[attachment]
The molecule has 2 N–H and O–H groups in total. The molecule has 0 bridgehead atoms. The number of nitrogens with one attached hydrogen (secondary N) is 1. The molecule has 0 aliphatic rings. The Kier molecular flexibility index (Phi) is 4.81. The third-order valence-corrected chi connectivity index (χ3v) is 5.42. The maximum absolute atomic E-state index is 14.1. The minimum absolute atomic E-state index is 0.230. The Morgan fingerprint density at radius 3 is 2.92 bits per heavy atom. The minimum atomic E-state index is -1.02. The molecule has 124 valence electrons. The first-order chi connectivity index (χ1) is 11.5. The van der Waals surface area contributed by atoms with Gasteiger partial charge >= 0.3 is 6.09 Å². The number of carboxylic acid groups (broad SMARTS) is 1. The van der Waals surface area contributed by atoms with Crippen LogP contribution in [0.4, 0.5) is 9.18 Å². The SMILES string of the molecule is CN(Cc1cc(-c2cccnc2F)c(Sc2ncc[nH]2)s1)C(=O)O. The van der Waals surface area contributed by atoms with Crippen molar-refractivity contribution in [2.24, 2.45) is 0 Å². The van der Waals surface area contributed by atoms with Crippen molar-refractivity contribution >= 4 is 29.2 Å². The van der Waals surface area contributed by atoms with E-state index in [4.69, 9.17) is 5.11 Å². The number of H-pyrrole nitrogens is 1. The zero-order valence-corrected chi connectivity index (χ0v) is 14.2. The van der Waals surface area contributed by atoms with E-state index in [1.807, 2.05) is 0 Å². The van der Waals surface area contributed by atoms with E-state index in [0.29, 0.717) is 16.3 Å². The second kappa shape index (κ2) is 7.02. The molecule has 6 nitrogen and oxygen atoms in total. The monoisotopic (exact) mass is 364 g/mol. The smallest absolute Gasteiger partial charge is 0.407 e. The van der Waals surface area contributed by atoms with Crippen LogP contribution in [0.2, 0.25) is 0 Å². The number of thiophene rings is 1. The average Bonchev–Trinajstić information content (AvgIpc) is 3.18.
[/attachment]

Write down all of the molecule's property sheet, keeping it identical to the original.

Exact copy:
The molecule has 2 N–H and O–H groups in total. The molecule has 0 bridgehead atoms. The number of nitrogens with one attached hydrogen (secondary N) is 1. The molecule has 0 aliphatic rings. The Kier molecular flexibility index (Phi) is 4.81. The third-order valence-corrected chi connectivity index (χ3v) is 5.42. The maximum absolute atomic E-state index is 14.1. The minimum absolute atomic E-state index is 0.230. The Morgan fingerprint density at radius 3 is 2.92 bits per heavy atom. The minimum atomic E-state index is -1.02. The molecule has 124 valence electrons. The first-order chi connectivity index (χ1) is 11.5. The van der Waals surface area contributed by atoms with Gasteiger partial charge >= 0.3 is 6.09 Å². The number of carboxylic acid groups (broad SMARTS) is 1. The van der Waals surface area contributed by atoms with Crippen LogP contribution in [0.4, 0.5) is 9.18 Å². The SMILES string of the molecule is CN(Cc1cc(-c2cccnc2F)c(Sc2ncc[nH]2)s1)C(=O)O. The van der Waals surface area contributed by atoms with Crippen molar-refractivity contribution in [2.24, 2.45) is 0 Å². The van der Waals surface area contributed by atoms with Crippen molar-refractivity contribution >= 4 is 29.2 Å². The van der Waals surface area contributed by atoms with E-state index in [4.69, 9.17) is 5.11 Å². The number of H-pyrrole nitrogens is 1. The zero-order valence-corrected chi connectivity index (χ0v) is 14.2. The van der Waals surface area contributed by atoms with E-state index in [1.807, 2.05) is 0 Å². The van der Waals surface area contributed by atoms with E-state index in [0.29, 0.717) is 16.3 Å². The second kappa shape index (κ2) is 7.02. The molecule has 6 nitrogen and oxygen atoms in total. The monoisotopic (exact) mass is 364 g/mol. The smallest absolute Gasteiger partial charge is 0.407 e. The van der Waals surface area contributed by atoms with Crippen LogP contribution in [0.2, 0.25) is 0 Å². The number of thiophene rings is 1. The average Bonchev–Trinajstić information content (AvgIpc) is 3.18.